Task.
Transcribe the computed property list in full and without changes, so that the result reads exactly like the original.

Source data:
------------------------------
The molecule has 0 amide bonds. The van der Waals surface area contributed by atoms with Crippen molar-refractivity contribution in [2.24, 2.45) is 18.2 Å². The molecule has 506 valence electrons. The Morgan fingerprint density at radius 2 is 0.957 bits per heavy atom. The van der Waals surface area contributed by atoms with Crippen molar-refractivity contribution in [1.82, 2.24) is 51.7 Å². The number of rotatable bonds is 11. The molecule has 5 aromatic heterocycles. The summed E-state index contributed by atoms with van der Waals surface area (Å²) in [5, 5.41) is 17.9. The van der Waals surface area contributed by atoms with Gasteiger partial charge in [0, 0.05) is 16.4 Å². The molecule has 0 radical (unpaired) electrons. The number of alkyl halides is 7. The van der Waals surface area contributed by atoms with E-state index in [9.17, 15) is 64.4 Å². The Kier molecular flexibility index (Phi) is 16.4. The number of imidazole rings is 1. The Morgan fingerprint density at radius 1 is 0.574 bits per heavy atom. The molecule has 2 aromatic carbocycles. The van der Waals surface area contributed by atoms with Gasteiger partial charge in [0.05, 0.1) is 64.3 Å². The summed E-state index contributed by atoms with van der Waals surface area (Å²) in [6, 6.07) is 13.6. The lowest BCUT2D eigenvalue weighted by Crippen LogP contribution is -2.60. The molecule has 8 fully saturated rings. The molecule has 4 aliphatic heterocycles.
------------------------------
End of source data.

The molecule has 0 amide bonds. The van der Waals surface area contributed by atoms with Crippen molar-refractivity contribution in [2.24, 2.45) is 18.2 Å². The molecule has 506 valence electrons. The Morgan fingerprint density at radius 2 is 0.957 bits per heavy atom. The van der Waals surface area contributed by atoms with Crippen molar-refractivity contribution in [1.82, 2.24) is 51.7 Å². The number of rotatable bonds is 11. The molecule has 5 aromatic heterocycles. The summed E-state index contributed by atoms with van der Waals surface area (Å²) in [5, 5.41) is 17.9. The van der Waals surface area contributed by atoms with Gasteiger partial charge in [0, 0.05) is 16.4 Å². The molecule has 0 radical (unpaired) electrons. The number of alkyl halides is 7. The van der Waals surface area contributed by atoms with E-state index in [9.17, 15) is 64.4 Å². The Kier molecular flexibility index (Phi) is 16.4. The number of imidazole rings is 1. The Morgan fingerprint density at radius 1 is 0.574 bits per heavy atom. The molecule has 2 aromatic carbocycles. The van der Waals surface area contributed by atoms with Gasteiger partial charge in [0.05, 0.1) is 64.3 Å². The summed E-state index contributed by atoms with van der Waals surface area (Å²) in [6, 6.07) is 13.6. The lowest BCUT2D eigenvalue weighted by Crippen LogP contribution is -2.60. The molecule has 8 fully saturated rings. The molecule has 4 aliphatic heterocycles.